It’s also the time when learning gaps between students are at their smallest, and it’s easier to put all students on equal footing. “Kindergarten is crucial,” said University of Oregon math education researcher Ben Clarke. “It’s well-documented in the research literature that gaps start early, grow over time and essentially become codified and very hard to remediate.”

But the math content commonly found in kindergarten — such as counting the days on a calendar — is often embedded within a curriculum “in which the teaching of mathematics is secondary to other learning goals,” according to a report from the National Academies of Science. “Learning experiences in which mathematics is a supplementary activity rather than the primary focus are less effective” in building student math skills than if math is the main goal, researchers wrote.

The math students are taught in kindergarten often progresses no further than basic counting and shapes. In a 2013 study, researcher and University of Colorado Boulder associate professor Mimi Engel found that students who spent more time on the advanced concepts in kindergarten learned more math. Engel hypothesizes that exposure to more advanced content in kindergarten may help students in later grades when content grows more complex.

“We want some amount of repetition across grades in content,” Engel said. “There’s variation in kids’ skill sets when they start kindergarten, and, as a teacher, there are a number of reasons why you want to start with the basics, and scaffold instruction. But what I’m interested in is: when does repetition become redundancy?”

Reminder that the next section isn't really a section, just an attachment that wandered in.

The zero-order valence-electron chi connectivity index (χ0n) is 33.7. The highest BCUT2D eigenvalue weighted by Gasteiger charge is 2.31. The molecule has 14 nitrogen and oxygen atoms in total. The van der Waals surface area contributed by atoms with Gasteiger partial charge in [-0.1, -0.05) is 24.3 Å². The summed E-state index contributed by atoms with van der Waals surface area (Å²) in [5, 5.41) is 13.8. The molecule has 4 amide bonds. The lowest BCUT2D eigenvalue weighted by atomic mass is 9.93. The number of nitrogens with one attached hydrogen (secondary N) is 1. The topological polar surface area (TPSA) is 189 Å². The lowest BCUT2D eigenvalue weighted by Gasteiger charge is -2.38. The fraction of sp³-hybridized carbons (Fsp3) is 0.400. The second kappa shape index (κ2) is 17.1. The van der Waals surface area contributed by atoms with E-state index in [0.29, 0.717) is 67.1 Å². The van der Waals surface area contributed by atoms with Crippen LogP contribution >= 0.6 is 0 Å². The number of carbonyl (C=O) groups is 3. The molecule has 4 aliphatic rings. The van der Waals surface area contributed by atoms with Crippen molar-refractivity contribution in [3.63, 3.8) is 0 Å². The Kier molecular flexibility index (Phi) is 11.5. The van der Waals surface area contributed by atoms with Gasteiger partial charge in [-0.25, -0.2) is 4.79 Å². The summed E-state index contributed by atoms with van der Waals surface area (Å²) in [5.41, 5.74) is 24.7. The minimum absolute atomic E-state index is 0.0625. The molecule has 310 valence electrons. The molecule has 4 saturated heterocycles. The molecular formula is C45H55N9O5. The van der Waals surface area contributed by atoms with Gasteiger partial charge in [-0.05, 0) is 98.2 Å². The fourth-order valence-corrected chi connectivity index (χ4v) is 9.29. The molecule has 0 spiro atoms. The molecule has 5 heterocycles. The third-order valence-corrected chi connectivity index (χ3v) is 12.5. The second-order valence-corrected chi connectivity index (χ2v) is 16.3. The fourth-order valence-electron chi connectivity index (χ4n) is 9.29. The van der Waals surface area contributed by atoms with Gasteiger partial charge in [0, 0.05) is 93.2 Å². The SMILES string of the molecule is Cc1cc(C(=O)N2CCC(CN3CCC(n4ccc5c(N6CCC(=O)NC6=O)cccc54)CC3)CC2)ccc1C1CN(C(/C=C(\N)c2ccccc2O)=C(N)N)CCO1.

According to researcher Amanda VanDerHeyden, founder of SpringMath, breaking numbers apart and putting them back together and understanding how numbers relate to each other does more to help develop kindergarteners’ mathematical thinking than counting alone. Students should move from using concrete objects to model problems, to using representations of those objects and then to numbers in the abstract — like understanding that the number 3 is a symbol for three objects.

To improve students’ math skills, some schools and districts have recently upgraded the math curriculum and materials teachers use, so they are able to build increasingly complex skills in an organized, orderly way.

Kindergarteners in Hailey Lang’s classroom at Dr. William Burrus Elementary School in Hendersonville, Tennessee, were recently counting penguins — a digital whiteboard showed a photo of a mother penguin with seven fuzzy babies in tow.

“Can we make a math drawing about this picture? No details, you can just use little circles,” Lang said. Students drew one big circle and seven smaller circles on their papers to represent the penguins. Then they translated the circles into a number sentence: 1 (big circle) + 7 (small circles) = 8.